Crawls Backward (When Alarmed)

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Finishing the MIM 50s Stratocaster Upgrades

Now I'll get back to the Main Event, which is finishing up my MIM 50s Strat.

I have the new Don Mare Super Sport pickups installed, along with a new 5-way CRL swich and new volume and tone pots.  I'm also wiring up a Fralin blender circuit.  I have one on the Surfcaster, too, so I figured 'what the heck.'

You can see the hardware installed on top of a nice new aluminum pickguard shield.  Hopefully the shield, combined with the copper shielding I did to the body will cut down hum.

One of the keys to cutting down hum in a Strat is to ground everything to one point.  In the e-leck-tron-icks world, this is known as a "star ground."  If a circuit is grounded in multiple points, it's likely there will be 'ground loops' - points where current can literally circle between multiple grounds.  The result is hum in the output.

My star ground is just a terminal screwed into the guitar's control cavity.  I'll run the pickup ground leads, the output ground, and the grounds from the pots together and ground them here.

Check this out.  These are the capacitors I'm going to use.  They're Russian paper-in-oil (aka PIO) caps, and they have a reputation for nice detailed output.  I'm not convinced they will make a difference in this application, but I have 'em so here we go!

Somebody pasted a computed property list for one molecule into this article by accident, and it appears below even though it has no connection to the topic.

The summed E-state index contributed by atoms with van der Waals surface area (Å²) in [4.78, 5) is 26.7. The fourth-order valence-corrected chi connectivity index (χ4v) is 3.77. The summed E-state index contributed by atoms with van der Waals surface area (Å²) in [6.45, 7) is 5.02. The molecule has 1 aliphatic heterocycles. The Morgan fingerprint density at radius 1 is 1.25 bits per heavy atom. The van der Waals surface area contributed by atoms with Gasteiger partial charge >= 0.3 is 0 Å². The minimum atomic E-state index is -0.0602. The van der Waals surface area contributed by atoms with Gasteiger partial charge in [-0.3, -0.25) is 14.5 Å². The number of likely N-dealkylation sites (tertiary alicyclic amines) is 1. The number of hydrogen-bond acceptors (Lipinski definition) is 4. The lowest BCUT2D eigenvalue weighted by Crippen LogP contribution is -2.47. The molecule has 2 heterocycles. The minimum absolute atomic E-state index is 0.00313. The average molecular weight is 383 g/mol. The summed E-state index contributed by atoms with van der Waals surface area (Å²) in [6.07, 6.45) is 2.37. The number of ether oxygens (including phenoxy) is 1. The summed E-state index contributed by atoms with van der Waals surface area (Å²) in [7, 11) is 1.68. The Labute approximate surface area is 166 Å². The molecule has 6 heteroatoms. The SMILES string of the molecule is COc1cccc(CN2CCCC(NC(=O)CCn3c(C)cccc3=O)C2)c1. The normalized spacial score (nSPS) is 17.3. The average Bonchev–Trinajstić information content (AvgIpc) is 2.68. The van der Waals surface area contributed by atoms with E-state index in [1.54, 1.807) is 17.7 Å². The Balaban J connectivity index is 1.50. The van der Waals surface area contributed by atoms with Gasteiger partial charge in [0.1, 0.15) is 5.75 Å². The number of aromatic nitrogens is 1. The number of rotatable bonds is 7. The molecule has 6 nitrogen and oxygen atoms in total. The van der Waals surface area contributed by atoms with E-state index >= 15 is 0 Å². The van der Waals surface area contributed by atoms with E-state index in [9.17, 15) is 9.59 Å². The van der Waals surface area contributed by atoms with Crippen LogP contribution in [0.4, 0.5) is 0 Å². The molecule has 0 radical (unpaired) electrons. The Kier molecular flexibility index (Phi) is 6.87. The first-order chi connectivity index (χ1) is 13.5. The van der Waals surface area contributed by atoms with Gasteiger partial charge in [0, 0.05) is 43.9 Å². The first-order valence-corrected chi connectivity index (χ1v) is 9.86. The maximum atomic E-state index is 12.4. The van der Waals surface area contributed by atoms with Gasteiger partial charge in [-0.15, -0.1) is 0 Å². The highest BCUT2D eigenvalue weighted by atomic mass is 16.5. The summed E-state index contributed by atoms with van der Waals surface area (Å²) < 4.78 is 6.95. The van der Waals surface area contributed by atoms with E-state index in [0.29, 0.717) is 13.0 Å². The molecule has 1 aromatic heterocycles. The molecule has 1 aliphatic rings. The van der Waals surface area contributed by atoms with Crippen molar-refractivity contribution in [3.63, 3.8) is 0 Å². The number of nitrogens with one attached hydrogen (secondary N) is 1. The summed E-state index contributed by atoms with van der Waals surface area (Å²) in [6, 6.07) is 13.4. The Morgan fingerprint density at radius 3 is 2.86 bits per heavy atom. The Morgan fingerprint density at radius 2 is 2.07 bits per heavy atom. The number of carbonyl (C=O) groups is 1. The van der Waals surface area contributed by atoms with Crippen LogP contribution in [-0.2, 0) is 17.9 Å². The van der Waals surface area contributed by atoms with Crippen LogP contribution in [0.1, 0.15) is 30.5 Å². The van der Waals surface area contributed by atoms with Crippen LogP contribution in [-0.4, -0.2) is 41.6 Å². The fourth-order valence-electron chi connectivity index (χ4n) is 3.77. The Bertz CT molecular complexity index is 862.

If you do a search on that big auction site on the Interweb, you'll see a lot of Russian PIO caps.  These are not all alike - these are K40Y-9s.  In my research, these were mentioned as being some of the "good" ones.  They sure look cool.

The cap on the left is an .033 uF - I'm using that for the main tone cap. 

I have the other two caps - 1000 pf - wired in parallel with a 220K resistor to make a 'treble bleed' circuit.  The caps total 2000 pf connnected this way.

If you're a geetar player and you've experienced that loss of treble when you roll the guitar's volume pot down, this is one solution.  It doesn't let the treble 'bleed' off. 

The values are not exact - these are a starting point.  If you experiment with this - do just that - experiment with the values.

Here we have the finished wiring. 

The green arrow points to the treble bleed circuit.  It's wired across the 'hot' and center leads of the volume pot.  I taped it up so nothing can short it out.

The blue arrow points to the .033 uF tone cap.  Fender originally used a .1 (super bassy), then went to an .047, and 'modern' Strats use an .022.  I'm starting with this value to see how I like it.

The yellow arrow is a terminal where I connected all the grounds.  The other end of this lead goes to the main ground in the control cavity.

Finally, the grey wire at the top of the picture is a shielded cable for the output.  If you use shielded cable, remember to ground the shield only at one end - otherwise you'll have a ground loop.

Here's the output jack - you can see where the cable runs through the body and connects to it.

It's a good idea to test your wiring before you button it all up.  You can plug the guitar in, and gently tap each pickup with a screwdriver and see if you have output and the switching works as you expect.

I still need to get some shots of the completed guitar - those are forthcoming.

 
 
 
 

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